It was a fab time to visit with all the spring flowers in bloom too. Thank you Edinburgh, see you again soon.

Fishink In Edinburgh Part 1

March 4, 2019

We were lucky to grab a few days up in Edinburgh last week and even decided to take the dog with us!

What a beautiful city it is. This must have been, easily my tenth visit over the years and every time I’m there, I’m reminded just how much I love it’s vibe, and the buzzy cafe/art culture.

Everywhere you look there are intreaguing little details that help paint the portrait of this city.

Talking of portraits did you know that the beautiful Scottish National Portrait Gallery (which has recently been refurbished) is showing the BP Portrait Awards at the moment.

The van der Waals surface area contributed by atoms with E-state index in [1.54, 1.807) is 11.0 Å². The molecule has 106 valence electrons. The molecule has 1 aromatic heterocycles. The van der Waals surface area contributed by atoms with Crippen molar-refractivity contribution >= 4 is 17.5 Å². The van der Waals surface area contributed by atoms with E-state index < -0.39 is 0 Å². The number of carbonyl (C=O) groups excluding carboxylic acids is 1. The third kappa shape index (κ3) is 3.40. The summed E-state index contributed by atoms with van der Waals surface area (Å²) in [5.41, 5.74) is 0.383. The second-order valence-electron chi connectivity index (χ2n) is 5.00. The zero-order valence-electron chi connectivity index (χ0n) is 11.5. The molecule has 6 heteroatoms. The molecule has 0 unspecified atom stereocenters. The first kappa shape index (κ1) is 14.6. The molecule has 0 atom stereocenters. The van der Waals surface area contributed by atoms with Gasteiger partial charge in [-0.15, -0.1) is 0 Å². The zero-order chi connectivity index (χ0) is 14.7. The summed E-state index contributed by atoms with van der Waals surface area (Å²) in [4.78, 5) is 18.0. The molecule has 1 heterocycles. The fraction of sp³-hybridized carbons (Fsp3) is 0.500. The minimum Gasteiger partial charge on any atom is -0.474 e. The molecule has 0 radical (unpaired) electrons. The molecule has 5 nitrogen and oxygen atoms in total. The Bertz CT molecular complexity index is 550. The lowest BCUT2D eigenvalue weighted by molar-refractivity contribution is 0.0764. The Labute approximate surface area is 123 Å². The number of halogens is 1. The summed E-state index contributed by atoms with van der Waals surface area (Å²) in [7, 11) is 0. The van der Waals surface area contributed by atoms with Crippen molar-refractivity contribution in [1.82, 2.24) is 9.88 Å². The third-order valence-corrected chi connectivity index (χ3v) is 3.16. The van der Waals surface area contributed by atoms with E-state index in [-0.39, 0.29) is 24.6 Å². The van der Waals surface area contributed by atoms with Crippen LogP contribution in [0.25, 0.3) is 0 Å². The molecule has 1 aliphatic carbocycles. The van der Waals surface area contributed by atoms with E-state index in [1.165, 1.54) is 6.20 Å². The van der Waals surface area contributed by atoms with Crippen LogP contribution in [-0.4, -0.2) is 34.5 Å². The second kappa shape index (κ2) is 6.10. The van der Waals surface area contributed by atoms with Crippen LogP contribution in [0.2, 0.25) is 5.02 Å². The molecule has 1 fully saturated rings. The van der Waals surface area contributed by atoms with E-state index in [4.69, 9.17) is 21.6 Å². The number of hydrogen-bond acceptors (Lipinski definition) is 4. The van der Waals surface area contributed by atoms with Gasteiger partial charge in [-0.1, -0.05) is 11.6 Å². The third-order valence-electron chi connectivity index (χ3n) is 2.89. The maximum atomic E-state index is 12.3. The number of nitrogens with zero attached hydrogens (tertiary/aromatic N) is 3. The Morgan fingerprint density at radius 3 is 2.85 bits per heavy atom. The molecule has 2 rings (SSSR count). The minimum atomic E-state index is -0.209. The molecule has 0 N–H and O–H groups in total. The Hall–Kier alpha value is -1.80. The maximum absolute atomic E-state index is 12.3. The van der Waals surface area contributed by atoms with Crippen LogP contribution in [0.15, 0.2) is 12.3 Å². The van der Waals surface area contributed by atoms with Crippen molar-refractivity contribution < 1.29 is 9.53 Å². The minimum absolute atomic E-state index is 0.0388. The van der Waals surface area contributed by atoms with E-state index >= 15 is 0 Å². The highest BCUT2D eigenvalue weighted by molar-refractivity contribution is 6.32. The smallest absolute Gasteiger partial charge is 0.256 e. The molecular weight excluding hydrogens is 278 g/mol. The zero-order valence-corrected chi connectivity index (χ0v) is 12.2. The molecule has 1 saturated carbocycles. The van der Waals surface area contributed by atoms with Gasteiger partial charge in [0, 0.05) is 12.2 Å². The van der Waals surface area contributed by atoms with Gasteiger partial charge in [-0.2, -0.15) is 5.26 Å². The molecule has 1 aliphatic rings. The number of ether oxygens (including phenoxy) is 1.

The Gallery was designed by Sir Robert Rowand Anderson as a shrine for Scotland’s heroes and heroines. It opened to the public in 1889 as the world’s first purpose-built portrait gallery.

The last few times I’ve visied Edinburgh it’s been closed, so it was great to see inside and appreciate its hidden treasures.

The portraiture prints and drawings collection consists of 20,000 prints and around 2,000 drawings and watercolours dating from the 16th century to the present day.

The print collection comprises Scottish, English and foreign sitters whereas the drawings are almost exlusively Scots.

Sculpture, painting, splendour, exhibitions, food , gifts and a bookshop…. all in one building !

It feels like your almost in a painting yourself.